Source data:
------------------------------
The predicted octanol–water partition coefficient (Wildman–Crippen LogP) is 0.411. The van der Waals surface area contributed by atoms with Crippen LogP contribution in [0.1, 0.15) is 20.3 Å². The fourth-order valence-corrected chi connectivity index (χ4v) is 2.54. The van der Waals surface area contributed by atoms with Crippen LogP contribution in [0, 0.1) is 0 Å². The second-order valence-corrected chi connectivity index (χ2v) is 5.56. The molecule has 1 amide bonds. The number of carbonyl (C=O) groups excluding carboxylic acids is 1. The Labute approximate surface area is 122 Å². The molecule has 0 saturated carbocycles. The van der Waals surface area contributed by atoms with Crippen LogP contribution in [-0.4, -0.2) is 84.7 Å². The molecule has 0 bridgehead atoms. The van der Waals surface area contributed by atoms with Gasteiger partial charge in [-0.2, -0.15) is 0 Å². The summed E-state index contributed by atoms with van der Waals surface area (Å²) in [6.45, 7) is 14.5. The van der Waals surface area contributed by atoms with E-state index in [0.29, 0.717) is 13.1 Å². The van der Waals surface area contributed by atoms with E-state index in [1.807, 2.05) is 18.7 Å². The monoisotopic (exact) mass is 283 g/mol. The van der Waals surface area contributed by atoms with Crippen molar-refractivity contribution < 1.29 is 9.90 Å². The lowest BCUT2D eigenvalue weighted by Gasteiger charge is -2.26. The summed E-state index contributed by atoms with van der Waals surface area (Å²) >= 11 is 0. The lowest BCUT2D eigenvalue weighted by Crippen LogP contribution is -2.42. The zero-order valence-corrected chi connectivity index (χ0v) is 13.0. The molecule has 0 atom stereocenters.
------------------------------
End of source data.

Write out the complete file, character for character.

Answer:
The predicted octanol–water partition coefficient (Wildman–Crippen LogP) is 0.411. The van der Waals surface area contributed by atoms with Crippen LogP contribution in [0.1, 0.15) is 20.3 Å². The fourth-order valence-corrected chi connectivity index (χ4v) is 2.54. The van der Waals surface area contributed by atoms with Crippen LogP contribution in [0, 0.1) is 0 Å². The second-order valence-corrected chi connectivity index (χ2v) is 5.56. The molecule has 1 amide bonds. The number of carbonyl (C=O) groups excluding carboxylic acids is 1. The Labute approximate surface area is 122 Å². The molecule has 0 saturated carbocycles. The van der Waals surface area contributed by atoms with Crippen LogP contribution in [-0.4, -0.2) is 84.7 Å². The molecule has 0 bridgehead atoms. The van der Waals surface area contributed by atoms with Gasteiger partial charge in [-0.2, -0.15) is 0 Å². The summed E-state index contributed by atoms with van der Waals surface area (Å²) in [6.45, 7) is 14.5. The van der Waals surface area contributed by atoms with E-state index in [0.29, 0.717) is 13.1 Å². The van der Waals surface area contributed by atoms with E-state index in [1.807, 2.05) is 18.7 Å². The monoisotopic (exact) mass is 283 g/mol. The van der Waals surface area contributed by atoms with Crippen molar-refractivity contribution < 1.29 is 9.90 Å². The lowest BCUT2D eigenvalue weighted by Gasteiger charge is -2.26. The summed E-state index contributed by atoms with van der Waals surface area (Å²) >= 11 is 0. The lowest BCUT2D eigenvalue weighted by Crippen LogP contribution is -2.42. The zero-order valence-corrected chi connectivity index (χ0v) is 13.0. The molecule has 0 atom stereocenters.